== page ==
How to Buy Noise Cancelling Headphones for the Budget Conscious

28 Mar

By Ed Sum (The Vintage Tempest)

Ed

Finding a good set of noise cancelling headphones can be tough. Quite often, you do get what you pay for and I’ve gone though a lot of these over the past 15 years. I found that I’m always upgrading every two or three years. I tried plenty, ranging from ear buds, in-the-ear, over the ear and the like. That list includes Princess Leia style mufflers! But to find that what’s suitable is never ever perfect. There’s even days I feel like a Cyberman because of what I put over my head.

To nail that right pair of speakers to strap on to the sides of my ears or anyone else’s really depends on the shape of each individual’s ears and in how that person perceives sound more so than the latest fashion trends. Yes, I admit it, I still love my TRON inspired KOSS Porta-Pro. The foam needs replacing but for the rest, it has yet to die on me even though my much beloved V-Moda for my iPod Mini (still the best engineered sounding player in my opinion) from 2004 have long since disappeared.

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The top ten lists on the Internet I browse through these days credits Bose’s QuietComfort series as the best. There’s no denying that, but not everyone wants to shell out $300+ for an awesome set of headwear. When travel fever hits, I want to relax to the soothing sounds of Mozart and Quiet Riot while on the train, plane or automobile without hurting my convention budget. But when there’s that low-frequency rumble from the vehicle’s engine, is there any other brand that I can attach to my ears to other than Bose?

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Sennheiser makes an excellent PXC 250-II that I adore. The highs are crisp and I can hear the high hat being hit with a drum brush. Def Leppard’s song, “Hysteria” (when encoded as an Apple Lossless file than MP3) is a beauty to listen to with these receivers, and that’s why I believe this particular model is still in high demand.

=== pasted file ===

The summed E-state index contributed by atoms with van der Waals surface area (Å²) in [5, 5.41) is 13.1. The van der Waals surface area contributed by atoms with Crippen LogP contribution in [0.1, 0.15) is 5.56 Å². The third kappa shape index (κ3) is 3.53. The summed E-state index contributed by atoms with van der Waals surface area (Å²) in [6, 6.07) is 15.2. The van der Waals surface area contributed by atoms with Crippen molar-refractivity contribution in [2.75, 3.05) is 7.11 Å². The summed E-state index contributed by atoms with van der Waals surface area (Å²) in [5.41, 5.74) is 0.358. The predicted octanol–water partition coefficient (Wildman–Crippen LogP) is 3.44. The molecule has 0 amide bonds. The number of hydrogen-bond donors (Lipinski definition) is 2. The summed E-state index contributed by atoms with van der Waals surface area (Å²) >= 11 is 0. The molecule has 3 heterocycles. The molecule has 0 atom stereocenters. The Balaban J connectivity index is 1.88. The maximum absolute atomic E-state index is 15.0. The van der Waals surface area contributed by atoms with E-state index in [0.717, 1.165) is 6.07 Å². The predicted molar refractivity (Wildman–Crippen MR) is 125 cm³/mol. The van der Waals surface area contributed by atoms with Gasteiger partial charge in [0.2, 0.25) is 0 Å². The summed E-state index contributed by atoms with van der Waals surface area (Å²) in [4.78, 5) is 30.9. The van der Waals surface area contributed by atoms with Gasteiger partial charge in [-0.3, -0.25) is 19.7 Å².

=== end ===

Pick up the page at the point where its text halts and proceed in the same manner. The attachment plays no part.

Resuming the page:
They retail for $250 on average but on Amazon, they sell as low as 128.00. On the right set of ears, I believe their Noiseguard technology can do the job of filtering out about 75% of the rumble from a bus and street noise. But these over the ear style speakers sit quite small against my ears and I need something larger to get proper noise filtering. That’s important to consider when shopping around for a perfect set of headphones.

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KOSS’ QZ Pro is an attractive looking set of mufflers, but when I tried it, there was terrible hiss that I surmise is used to help filter out environmental noise. As much as I’d like to spend the money to try more noise filtering ear muffs, I suspect the stores will not be happy with me constantly returning every product that I do not find perfect. I returned the QZ Pro the next day when I found it could not even pass a basic test: street noise from cars passing by (even though it did a great job of masking the toilet being flushed).

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I thought about Sony’s MDRNC13 ear-buds, MDR-ZX110NC Over the ear devices and MDR-ZX550BN Bluetooth version next, but when looking at the price, I suspect they function no better than the QZ Pro. Saving readers the hassle, I’ve found reports for the ZX series are all over the map — there’s no census.

When trying the models available at the stores, I did find that the MDR10RNC are nice, but when trying their noise cancelling function, I was able to hear the store music over what was being piped through the headphones. When my ears are sensitive enough to hear conversations at a concert from people next to me, that kind of distraction can get grating.

The Bose QuietComforts were nearby and when comparing the demo track to what’s examples of jet engine noise from other speakers, I more than realize this line of products is considered the best of the best. But with no specials going on and the salesman not bending at offering the last sale price (some stores might consider doing that just to earn a sale), I had no interest in giving up my hotel budget just for eight hours of travel bliss. I’d rather suffer.

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